Celebrate: Writing Right Now

This week I celebrate writing: stories that exist in tiny spaces, poetry that crops up and opinions that blaze. Today I Celebrate This Week with Ruth Ayres. Thank you, Ruth, for giving this space for writing.

celebrate link up

Our stories and thoughts are stored up in inside. This week we looked for opportunities to let them out.

We started blogging on paper.

“Blogging on paper?!”

Yes. That is where we start.

Seeing the physical space a blog post will fill is the first step. I wanted students to see that a blog post should be more than a text message. Putting forth a fully formed idea should take up a whole sheet of paper.

“A whole sheet of paper?!”

Yes. That is where we start.

To lessen their anxiety, I added, “It can be about anything you want.”


Yes. That is where we start.

Posts evolved.

Comments added.


Wednesday night I commented.

Thursday comments were read; blog posts were published.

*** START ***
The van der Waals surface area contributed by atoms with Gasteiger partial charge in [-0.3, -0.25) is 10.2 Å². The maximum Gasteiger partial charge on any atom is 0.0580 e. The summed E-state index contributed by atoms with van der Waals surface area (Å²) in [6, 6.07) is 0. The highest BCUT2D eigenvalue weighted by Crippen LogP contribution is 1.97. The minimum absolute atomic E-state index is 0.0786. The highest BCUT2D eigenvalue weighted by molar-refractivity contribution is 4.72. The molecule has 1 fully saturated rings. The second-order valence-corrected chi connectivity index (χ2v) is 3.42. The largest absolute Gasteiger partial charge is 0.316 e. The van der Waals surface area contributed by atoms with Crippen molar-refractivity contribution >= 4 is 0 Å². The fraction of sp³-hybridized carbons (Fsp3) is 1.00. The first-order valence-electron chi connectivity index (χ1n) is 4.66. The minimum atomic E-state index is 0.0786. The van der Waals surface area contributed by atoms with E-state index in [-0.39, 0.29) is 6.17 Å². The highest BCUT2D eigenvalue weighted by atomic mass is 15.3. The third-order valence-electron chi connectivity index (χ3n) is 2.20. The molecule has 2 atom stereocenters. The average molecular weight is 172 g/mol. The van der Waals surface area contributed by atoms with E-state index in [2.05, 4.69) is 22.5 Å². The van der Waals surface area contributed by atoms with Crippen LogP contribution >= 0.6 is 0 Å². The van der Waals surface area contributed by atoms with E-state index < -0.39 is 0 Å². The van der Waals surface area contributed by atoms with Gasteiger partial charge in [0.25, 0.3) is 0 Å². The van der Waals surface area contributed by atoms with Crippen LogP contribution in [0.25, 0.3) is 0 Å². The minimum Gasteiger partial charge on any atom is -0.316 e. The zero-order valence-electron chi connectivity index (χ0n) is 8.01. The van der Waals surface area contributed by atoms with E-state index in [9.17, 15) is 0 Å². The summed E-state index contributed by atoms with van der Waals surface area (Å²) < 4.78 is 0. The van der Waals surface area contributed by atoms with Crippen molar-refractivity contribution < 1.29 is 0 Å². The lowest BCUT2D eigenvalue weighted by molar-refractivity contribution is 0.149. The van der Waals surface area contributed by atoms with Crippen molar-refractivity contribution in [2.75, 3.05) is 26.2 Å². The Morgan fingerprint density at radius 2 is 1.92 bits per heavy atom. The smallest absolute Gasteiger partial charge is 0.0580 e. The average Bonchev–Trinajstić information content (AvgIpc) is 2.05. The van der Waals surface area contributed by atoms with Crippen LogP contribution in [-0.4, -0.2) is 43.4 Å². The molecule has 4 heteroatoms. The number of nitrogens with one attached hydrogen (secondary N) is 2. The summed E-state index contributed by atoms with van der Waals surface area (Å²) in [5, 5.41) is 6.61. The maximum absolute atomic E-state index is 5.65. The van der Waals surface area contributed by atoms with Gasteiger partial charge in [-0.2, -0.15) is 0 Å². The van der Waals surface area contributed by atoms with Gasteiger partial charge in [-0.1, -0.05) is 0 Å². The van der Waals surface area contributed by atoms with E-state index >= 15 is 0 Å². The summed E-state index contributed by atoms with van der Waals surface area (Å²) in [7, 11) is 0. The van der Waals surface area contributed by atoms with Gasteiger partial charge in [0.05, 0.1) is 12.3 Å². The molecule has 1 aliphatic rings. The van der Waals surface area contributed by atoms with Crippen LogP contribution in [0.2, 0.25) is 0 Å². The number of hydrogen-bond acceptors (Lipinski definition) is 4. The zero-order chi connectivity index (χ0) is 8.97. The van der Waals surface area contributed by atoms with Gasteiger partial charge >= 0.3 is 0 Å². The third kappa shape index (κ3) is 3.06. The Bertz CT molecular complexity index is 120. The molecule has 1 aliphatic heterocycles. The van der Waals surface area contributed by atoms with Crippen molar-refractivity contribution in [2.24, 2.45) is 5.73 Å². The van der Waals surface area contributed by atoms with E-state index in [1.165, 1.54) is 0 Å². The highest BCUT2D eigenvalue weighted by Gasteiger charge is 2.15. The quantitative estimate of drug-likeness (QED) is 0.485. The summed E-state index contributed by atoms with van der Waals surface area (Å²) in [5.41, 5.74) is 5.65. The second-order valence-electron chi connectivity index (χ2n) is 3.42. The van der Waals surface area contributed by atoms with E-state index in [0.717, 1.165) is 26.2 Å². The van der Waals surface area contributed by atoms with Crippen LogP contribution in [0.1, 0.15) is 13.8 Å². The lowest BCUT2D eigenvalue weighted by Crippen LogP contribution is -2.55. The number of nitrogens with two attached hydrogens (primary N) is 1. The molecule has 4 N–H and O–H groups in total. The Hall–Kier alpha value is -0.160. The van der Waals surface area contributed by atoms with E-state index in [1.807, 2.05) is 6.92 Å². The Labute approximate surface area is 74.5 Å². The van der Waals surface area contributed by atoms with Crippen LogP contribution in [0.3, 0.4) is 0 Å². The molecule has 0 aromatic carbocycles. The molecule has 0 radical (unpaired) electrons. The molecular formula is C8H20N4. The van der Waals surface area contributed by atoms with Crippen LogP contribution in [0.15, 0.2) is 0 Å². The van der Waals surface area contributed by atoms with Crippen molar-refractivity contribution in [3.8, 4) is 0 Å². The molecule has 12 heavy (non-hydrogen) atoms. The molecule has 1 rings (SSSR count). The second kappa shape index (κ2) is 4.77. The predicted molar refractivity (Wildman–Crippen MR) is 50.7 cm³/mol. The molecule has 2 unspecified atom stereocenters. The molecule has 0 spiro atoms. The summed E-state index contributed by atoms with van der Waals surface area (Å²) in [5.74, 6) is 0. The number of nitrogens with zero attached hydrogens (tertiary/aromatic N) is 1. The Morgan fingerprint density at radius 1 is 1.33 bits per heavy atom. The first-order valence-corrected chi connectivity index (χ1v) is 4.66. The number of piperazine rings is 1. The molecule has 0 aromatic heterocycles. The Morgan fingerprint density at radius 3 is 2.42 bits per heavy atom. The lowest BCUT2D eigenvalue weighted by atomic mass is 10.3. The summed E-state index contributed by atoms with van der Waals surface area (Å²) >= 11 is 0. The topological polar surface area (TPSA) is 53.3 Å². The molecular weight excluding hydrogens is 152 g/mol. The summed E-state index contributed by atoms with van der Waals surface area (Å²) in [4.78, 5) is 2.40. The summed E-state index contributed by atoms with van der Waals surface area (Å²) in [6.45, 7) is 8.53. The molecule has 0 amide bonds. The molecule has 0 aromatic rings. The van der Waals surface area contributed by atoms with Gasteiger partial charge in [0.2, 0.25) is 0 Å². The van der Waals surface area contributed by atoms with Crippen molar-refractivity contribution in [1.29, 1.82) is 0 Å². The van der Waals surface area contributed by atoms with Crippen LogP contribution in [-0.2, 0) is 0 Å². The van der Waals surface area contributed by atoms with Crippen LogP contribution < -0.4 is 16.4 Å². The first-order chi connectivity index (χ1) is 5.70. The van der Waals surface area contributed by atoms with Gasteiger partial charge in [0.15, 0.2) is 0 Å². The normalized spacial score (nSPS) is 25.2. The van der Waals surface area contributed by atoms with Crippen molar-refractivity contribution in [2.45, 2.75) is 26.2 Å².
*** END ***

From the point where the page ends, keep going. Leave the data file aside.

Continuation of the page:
Here are our stories. One time stories, first time stories, in kindergarten stories, skateboard stories, Halloween stories, how I became an artist stories, the book I just read stories, texting stories, video game stories, in the park stories.

Here are our opinions. Why we should be allowed to bring cell phones to school, why cats are better than dogs, why dogs are better than cats, why Mario Cart is awesome.

Here are our poems, our poets. “We can write poems?!” Here is the possibility of poetry.

This week our community got to know one another a little better.  Some students held back and only wrote comments. But isn’t that the way for some of us.  Some wait and watch.

I had thought next week we’d start on the electronic blog. But now I’m reconsidering. Perhaps we need another round of paper blogging. Time to watch and try out. To stretch and consider possibilities. The physical nature of touching paper and bright post-its invites in a way that digital does not.

Our stories, our opinions, our poems of the right now matter and inspire others to find their own.

When we write, we go beyond the ears of the person sitting next to us. We reach out and document the way we see things right now. We take our experiences and emotions that lie in our head and heart and filter it through writing and drawing. It’s like a recycle, a rehash. The result might not be exactly as it was, not exactly how it went, or how we wanted it to go. But it is where we are right now.

Writing helps us see who we were, are or maybe can be. Writing is what makes us, us. And more than what we thought we could be.